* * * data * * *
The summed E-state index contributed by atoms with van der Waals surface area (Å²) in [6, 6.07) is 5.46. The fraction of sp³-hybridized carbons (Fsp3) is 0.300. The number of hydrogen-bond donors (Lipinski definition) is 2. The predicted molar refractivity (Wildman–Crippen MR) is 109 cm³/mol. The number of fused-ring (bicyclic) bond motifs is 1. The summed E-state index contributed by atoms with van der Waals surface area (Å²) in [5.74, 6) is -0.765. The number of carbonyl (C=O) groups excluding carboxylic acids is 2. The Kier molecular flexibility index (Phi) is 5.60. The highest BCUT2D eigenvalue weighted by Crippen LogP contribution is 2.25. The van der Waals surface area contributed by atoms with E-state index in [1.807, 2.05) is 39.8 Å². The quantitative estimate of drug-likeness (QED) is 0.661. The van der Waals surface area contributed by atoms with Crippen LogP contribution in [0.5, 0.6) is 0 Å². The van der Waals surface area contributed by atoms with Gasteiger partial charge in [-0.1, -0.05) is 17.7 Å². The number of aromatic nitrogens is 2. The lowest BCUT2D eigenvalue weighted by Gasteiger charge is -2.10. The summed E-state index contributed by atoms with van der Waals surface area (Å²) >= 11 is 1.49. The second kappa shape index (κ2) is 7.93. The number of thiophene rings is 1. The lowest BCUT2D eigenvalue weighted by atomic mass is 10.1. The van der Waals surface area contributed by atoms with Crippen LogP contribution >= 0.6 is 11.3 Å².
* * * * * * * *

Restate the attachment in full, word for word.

The summed E-state index contributed by atoms with van der Waals surface area (Å²) in [6, 6.07) is 5.46. The fraction of sp³-hybridized carbons (Fsp3) is 0.300. The number of hydrogen-bond donors (Lipinski definition) is 2. The predicted molar refractivity (Wildman–Crippen MR) is 109 cm³/mol. The number of fused-ring (bicyclic) bond motifs is 1. The summed E-state index contributed by atoms with van der Waals surface area (Å²) in [5.74, 6) is -0.765. The number of carbonyl (C=O) groups excluding carboxylic acids is 2. The Kier molecular flexibility index (Phi) is 5.60. The highest BCUT2D eigenvalue weighted by Crippen LogP contribution is 2.25. The van der Waals surface area contributed by atoms with E-state index in [1.807, 2.05) is 39.8 Å². The quantitative estimate of drug-likeness (QED) is 0.661. The van der Waals surface area contributed by atoms with Crippen LogP contribution in [0.5, 0.6) is 0 Å². The van der Waals surface area contributed by atoms with Gasteiger partial charge in [-0.1, -0.05) is 17.7 Å². The number of aromatic nitrogens is 2. The lowest BCUT2D eigenvalue weighted by Gasteiger charge is -2.10. The summed E-state index contributed by atoms with van der Waals surface area (Å²) >= 11 is 1.49. The second kappa shape index (κ2) is 7.93. The number of thiophene rings is 1. The lowest BCUT2D eigenvalue weighted by atomic mass is 10.1. The van der Waals surface area contributed by atoms with Crippen LogP contribution >= 0.6 is 11.3 Å².